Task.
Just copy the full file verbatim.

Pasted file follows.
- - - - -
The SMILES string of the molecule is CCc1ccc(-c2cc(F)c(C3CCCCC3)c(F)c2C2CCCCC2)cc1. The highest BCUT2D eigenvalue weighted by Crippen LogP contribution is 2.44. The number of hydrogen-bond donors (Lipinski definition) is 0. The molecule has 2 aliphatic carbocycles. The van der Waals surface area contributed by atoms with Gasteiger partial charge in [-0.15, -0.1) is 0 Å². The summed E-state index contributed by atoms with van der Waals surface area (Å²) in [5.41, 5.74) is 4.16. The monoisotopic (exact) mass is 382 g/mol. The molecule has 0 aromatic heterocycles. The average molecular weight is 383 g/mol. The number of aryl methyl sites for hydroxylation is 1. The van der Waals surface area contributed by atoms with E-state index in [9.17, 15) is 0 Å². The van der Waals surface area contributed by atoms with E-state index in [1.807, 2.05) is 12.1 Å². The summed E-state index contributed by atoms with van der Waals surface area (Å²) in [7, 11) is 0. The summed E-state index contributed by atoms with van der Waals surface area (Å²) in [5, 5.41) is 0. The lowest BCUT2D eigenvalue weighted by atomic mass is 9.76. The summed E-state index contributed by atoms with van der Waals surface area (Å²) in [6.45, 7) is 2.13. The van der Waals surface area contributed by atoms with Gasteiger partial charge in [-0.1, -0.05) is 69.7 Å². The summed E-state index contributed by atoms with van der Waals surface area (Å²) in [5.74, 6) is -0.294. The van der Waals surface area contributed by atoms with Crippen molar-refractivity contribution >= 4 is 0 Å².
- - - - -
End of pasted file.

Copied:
The SMILES string of the molecule is CCc1ccc(-c2cc(F)c(C3CCCCC3)c(F)c2C2CCCCC2)cc1. The highest BCUT2D eigenvalue weighted by Crippen LogP contribution is 2.44. The number of hydrogen-bond donors (Lipinski definition) is 0. The molecule has 2 aliphatic carbocycles. The van der Waals surface area contributed by atoms with Gasteiger partial charge in [-0.15, -0.1) is 0 Å². The summed E-state index contributed by atoms with van der Waals surface area (Å²) in [5.41, 5.74) is 4.16. The monoisotopic (exact) mass is 382 g/mol. The molecule has 0 aromatic heterocycles. The average molecular weight is 383 g/mol. The number of aryl methyl sites for hydroxylation is 1. The van der Waals surface area contributed by atoms with E-state index in [9.17, 15) is 0 Å². The van der Waals surface area contributed by atoms with E-state index in [1.807, 2.05) is 12.1 Å². The summed E-state index contributed by atoms with van der Waals surface area (Å²) in [7, 11) is 0. The summed E-state index contributed by atoms with van der Waals surface area (Å²) in [5, 5.41) is 0. The lowest BCUT2D eigenvalue weighted by atomic mass is 9.76. The summed E-state index contributed by atoms with van der Waals surface area (Å²) in [6.45, 7) is 2.13. The van der Waals surface area contributed by atoms with Gasteiger partial charge in [-0.1, -0.05) is 69.7 Å². The summed E-state index contributed by atoms with van der Waals surface area (Å²) in [5.74, 6) is -0.294. The van der Waals surface area contributed by atoms with Crippen molar-refractivity contribution >= 4 is 0 Å².